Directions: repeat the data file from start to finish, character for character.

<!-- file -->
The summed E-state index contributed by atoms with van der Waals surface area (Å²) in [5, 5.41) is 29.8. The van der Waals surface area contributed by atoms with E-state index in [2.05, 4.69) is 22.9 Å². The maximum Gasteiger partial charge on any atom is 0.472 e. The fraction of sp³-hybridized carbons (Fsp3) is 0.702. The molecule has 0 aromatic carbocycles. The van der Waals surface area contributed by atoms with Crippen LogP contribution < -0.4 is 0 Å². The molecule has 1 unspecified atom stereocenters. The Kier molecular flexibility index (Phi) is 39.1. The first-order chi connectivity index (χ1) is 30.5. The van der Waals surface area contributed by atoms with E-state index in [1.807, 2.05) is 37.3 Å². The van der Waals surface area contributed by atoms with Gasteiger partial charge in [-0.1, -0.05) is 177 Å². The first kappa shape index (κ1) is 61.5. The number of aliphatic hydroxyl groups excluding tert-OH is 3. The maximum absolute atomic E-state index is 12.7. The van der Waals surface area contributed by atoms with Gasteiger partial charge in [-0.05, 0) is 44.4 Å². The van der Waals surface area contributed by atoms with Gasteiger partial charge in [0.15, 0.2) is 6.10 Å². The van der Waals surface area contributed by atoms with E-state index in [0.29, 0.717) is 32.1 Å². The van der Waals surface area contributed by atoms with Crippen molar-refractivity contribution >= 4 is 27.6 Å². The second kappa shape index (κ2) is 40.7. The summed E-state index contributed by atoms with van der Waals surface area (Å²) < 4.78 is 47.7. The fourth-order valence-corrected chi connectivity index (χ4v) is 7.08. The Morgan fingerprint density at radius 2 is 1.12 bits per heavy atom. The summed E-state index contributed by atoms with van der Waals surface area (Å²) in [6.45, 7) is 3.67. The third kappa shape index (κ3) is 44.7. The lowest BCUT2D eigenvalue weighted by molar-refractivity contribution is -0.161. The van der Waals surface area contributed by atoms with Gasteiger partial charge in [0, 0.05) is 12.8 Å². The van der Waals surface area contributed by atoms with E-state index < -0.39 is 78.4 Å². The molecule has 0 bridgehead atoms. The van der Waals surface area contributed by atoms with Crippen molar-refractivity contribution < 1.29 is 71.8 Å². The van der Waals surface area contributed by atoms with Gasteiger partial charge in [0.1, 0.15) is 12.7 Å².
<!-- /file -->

The summed E-state index contributed by atoms with van der Waals surface area (Å²) in [5, 5.41) is 29.8. The van der Waals surface area contributed by atoms with E-state index in [2.05, 4.69) is 22.9 Å². The maximum Gasteiger partial charge on any atom is 0.472 e. The fraction of sp³-hybridized carbons (Fsp3) is 0.702. The molecule has 0 aromatic carbocycles. The van der Waals surface area contributed by atoms with Crippen LogP contribution < -0.4 is 0 Å². The molecule has 1 unspecified atom stereocenters. The Kier molecular flexibility index (Phi) is 39.1. The first-order chi connectivity index (χ1) is 30.5. The van der Waals surface area contributed by atoms with E-state index in [1.807, 2.05) is 37.3 Å². The van der Waals surface area contributed by atoms with Gasteiger partial charge in [-0.1, -0.05) is 177 Å². The first kappa shape index (κ1) is 61.5. The number of aliphatic hydroxyl groups excluding tert-OH is 3. The maximum absolute atomic E-state index is 12.7. The van der Waals surface area contributed by atoms with Gasteiger partial charge in [-0.05, 0) is 44.4 Å². The van der Waals surface area contributed by atoms with Gasteiger partial charge in [0.15, 0.2) is 6.10 Å². The van der Waals surface area contributed by atoms with E-state index in [0.29, 0.717) is 32.1 Å². The van der Waals surface area contributed by atoms with Crippen molar-refractivity contribution >= 4 is 27.6 Å². The second kappa shape index (κ2) is 40.7. The summed E-state index contributed by atoms with van der Waals surface area (Å²) < 4.78 is 47.7. The fourth-order valence-corrected chi connectivity index (χ4v) is 7.08. The Morgan fingerprint density at radius 2 is 1.12 bits per heavy atom. The summed E-state index contributed by atoms with van der Waals surface area (Å²) in [6.45, 7) is 3.67. The third kappa shape index (κ3) is 44.7. The lowest BCUT2D eigenvalue weighted by molar-refractivity contribution is -0.161. The van der Waals surface area contributed by atoms with Gasteiger partial charge in [0, 0.05) is 12.8 Å². The van der Waals surface area contributed by atoms with E-state index < -0.39 is 78.4 Å². The molecule has 0 bridgehead atoms. The van der Waals surface area contributed by atoms with Crippen molar-refractivity contribution < 1.29 is 71.8 Å². The van der Waals surface area contributed by atoms with Gasteiger partial charge in [0.1, 0.15) is 12.7 Å².